As soon as I installed Mac OS X Lion I began playing around with all the new features. Naturally, Mission Control and Dashboard were two of the first things I tried. I immediately hated the image backgrounds Apple chose to use and began searching for a way to alter them. It didn’t take long, and it’s quite simple to do. Here are are the instructions. (more…)
Tagged: Mac OS X
Error messages on the Mac have always been a mystery, rarely do they tell you anything that can point you in the right direction for troubleshooting. Mac OS X is no different, and Time Machine has plenty of its own error messages to learn and love.
Thankfully, James Pond has put together a pretty good Time Machine troubleshooting guide and made it available for everyone.
I came across the site this past weekend because my Time Machine backups kept failing, and I had no idea why. The site offers a Dashboard Widget that helped diagnose the problem, and in fact pointed me directly to the file that was causing the backup to fail.
One of the things I love about Google Chrome and Firefox is the ability to do Google searches using the address bar, rather than being forced to have valuable space taken up with a separate search box in the toolbar. It’s one of those few relatively minor things that kept me from using Safari for quite a while.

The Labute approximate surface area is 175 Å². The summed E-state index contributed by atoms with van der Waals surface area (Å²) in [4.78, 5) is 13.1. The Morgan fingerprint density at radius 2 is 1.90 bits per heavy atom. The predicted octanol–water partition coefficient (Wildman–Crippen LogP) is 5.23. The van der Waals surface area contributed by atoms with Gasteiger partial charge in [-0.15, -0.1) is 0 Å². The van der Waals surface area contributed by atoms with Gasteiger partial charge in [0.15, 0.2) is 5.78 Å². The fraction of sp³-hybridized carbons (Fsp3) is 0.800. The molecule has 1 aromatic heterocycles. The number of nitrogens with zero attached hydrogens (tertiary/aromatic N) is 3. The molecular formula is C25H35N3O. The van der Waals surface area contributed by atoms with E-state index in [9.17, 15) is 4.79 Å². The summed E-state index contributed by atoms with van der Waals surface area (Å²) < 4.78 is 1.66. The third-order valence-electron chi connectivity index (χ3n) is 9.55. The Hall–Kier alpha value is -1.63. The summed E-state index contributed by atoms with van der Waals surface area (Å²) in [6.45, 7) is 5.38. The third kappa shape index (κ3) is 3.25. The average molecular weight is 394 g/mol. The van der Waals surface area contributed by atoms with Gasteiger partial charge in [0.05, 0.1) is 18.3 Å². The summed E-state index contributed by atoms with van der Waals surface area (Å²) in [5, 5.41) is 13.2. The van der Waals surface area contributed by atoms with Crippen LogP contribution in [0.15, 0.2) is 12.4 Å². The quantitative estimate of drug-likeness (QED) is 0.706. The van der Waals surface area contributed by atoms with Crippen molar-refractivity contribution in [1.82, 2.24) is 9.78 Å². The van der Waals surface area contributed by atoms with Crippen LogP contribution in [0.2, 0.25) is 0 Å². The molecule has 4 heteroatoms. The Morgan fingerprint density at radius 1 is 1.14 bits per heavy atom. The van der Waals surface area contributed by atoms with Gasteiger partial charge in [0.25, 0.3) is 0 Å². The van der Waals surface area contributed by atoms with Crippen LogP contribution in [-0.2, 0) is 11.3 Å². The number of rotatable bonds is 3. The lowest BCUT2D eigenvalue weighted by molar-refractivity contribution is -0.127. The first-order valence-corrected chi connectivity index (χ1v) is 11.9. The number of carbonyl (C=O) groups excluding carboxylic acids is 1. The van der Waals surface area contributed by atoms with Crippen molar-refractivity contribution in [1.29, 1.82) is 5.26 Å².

Apparently I wasn’t alone, because a developer has recently released SafariOmnibar (direct download) for Safari for Snow Leopard and Lion. Run the Package installer and you’re good to go. As you can see in the image above, you’ll have the convenience of a single address/search bar.
I received several emails since yesterday morning asking why I hadn’t posted an extensive review of Mac OS X Lion. I’ve already stopped replying to those emails, and thought it better to update everyone on the most common subjects.
Why no review of Lion on The Graphic Mac?
If you go through the archives here, you’ll find that I’ve never really reviewed the latest Mac OS X upgrades. The reason is simple. Everyone else already has it covered. Seriously, if you really want to read re-hashed press releases from Apple you don’t need me to do it. The features found in Lion are awesome. The updated interface is awesome. The new Mail is awesome. And for the most part, everything works just as before.
Just buy it, it’s only $30 and it’s awesome.
I’m running Adobe Creative Suite version X, will it work with Lion?